In summary, the Lord sees the terrible sin in Israel, and judgment will come to Judah as well.  The time had come for the Lord to intervene at a much more serious level.

May we take the time to ask the Lord about our love for Him and our worship of Him.

May we listen well, and if have strayed or are just going through the motions to “check the box” in our commitment to the Lord, may we return to the relationship with Him that He desires, that is genuine and dedicated to Him alone.


Hosea 5:10 – 6:3

10 Judah’s leaders are like those
    who move boundary stones.
I will pour out my wrath on them
    like a flood of water.
11 Ephraim is oppressed,
    trampled in judgment,
    intent on pursuing idols.
12 I am like a moth to Ephraim,
    like rot to the people of Judah.

13 “When Ephraim saw his sickness,
    and Judah his sores,
then Ephraim turned to Assyria,
    and sent to the great king for help.
But he is not able to cure you,
    not able to heal your sores.
14 For I will be like a lion to Ephraim,
    like a great lion to Judah.
I will tear them to pieces and go away;
    I will carry them off, with no one to rescue them.
15 Then I will return to my lair
    until they have borne their guilt
    and seek my face—
in their misery
    they will earnestly seek me.”

“Come, let us return to the Lord.

He has torn us to pieces
    but he will heal us;
he has injured us
    but he will bind up our wounds.
After two days he will revive us;
    on the third day he will restore us,
    that we may live in his presence.
Let us acknowledge the Lord;
    let us press on to acknowledge him.
As surely as the sun rises,
    he will appear;
he will come to us like the winter rains,
    like the spring rains that water the earth.”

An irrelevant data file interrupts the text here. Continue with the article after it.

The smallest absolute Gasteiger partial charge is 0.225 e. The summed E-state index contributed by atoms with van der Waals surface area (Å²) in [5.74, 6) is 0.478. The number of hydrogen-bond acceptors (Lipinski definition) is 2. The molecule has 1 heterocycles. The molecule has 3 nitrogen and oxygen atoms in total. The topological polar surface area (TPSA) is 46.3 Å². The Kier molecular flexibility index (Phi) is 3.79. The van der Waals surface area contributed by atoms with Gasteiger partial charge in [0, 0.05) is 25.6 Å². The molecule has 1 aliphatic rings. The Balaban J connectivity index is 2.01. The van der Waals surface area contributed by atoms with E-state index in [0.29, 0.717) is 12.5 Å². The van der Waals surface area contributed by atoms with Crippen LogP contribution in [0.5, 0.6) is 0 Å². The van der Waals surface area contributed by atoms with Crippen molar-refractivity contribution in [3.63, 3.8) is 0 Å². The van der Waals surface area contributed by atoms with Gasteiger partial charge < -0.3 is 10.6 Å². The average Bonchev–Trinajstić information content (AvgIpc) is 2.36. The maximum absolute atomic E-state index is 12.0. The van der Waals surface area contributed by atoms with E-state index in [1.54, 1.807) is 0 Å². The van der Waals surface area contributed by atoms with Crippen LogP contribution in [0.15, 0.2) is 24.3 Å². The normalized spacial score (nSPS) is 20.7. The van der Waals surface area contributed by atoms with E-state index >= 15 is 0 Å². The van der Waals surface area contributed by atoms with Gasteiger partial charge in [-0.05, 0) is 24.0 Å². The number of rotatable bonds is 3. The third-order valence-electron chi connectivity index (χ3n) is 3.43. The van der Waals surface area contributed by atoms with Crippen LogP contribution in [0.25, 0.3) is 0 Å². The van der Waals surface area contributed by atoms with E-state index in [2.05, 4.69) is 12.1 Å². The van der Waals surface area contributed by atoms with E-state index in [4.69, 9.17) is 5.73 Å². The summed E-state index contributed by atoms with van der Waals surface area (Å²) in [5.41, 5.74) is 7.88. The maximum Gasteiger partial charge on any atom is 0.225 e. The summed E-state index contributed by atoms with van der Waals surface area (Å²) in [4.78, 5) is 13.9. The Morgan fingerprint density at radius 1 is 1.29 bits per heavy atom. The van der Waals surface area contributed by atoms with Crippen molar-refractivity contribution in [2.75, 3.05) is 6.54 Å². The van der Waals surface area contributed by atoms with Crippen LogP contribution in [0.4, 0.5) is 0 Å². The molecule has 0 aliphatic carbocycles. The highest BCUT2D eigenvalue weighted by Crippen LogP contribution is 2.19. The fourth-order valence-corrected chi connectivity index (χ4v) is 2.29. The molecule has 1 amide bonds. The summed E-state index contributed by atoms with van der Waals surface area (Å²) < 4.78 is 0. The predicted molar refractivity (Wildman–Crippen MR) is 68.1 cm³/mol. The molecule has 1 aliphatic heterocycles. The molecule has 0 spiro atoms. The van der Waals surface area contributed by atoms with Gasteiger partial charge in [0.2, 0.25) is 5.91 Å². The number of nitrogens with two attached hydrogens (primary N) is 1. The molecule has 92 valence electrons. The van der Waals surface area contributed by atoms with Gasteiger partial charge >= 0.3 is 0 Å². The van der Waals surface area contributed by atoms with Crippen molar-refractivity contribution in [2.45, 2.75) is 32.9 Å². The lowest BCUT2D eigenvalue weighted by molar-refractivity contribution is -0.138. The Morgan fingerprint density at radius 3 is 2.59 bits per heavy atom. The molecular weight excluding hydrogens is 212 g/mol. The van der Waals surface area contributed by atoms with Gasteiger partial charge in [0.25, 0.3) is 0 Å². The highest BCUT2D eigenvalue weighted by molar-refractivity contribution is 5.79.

(Hosea 5:10-6:3 NIV)

From our last section, we saw the Lord issue a clarion call, a loud warning to all who would listen.  The warning called out three towns along the border between Israel and Judah, signifying that the message was for both Israel and Judah.

In today’s passage, we see Judah being called out for their evil, for trying to move the boundary that God had ordained.  This is likely referring to Judah’s attempt to conquer part of Israel, attacking their fellow Jews in a selfish (and failed) land grab.  Instead of helping the northern kingdom of Israel in their distress, the southern kingdom of Judah waged a civil war on their northern siblings and tried to take what was not theirs.  And God said they would be judged for that selfish act.

When Israel (named as Ephraim, the largest tribe of the northern kingdom) found themselves in distress and need of help, to whom did they turn?

Did they turn back to the Lord?  No.

Instead, when Israel (Ephraim) realized how sick and vulnerable they were, they turned to their new neighbors, the Assyrians (v. 13a).

But the Lord said that Ephraim’s sickness was far beyond what the Assyrians could help them with.  The problem was not the attacks from Judah (or anyone else, for that matter).  The problem was their sin and rebellion against the Lord, the turning toward idols and away from God.  Their problem was inward, not outward.

In verse 14, God says that He is Israel’s worst nightmare – he is their enemy, the lion who will devour them and tear them apart, leaving them nearly dead and mangled, then go back to His den (lair) until the people of Israel confess their sins, turn their hearts toward the Lord, and seek Him and Him only.

This sounds really harsh, doesn’t it?  This does not square up with the typical “God is love” image we have of Him, does it?  But yet, if we’ve ever had to deal with a strong-willed child, it’s the same thing.  Sometimes when that child is unrelenting, we have to stand our ground and that child’s world has to implode and collapse and get far worse than they could have ever imagined before it can get better.  In that scenario, we as the parent are the “lion” that is “destroying” their life.  But we do what we must do in order to effect a change in the child, because we know that if we don’t parent through this tough time, the child’s behavior will ultimately lead to their self-destruction.

And so God was parenting Israel, and so He parents us.

Chapter 6, verses 1 – 3 lay out the prayer of the people as a three-part process.  This process is not formulaic, meaning that if they do parts one and two, God will automatically show up and do part three.  This is not a “check the box” exercise; it is seeking the Lord and Him alone.  We cannot demand that God do something for us (like change our circumstances) because we have done something He told us to do.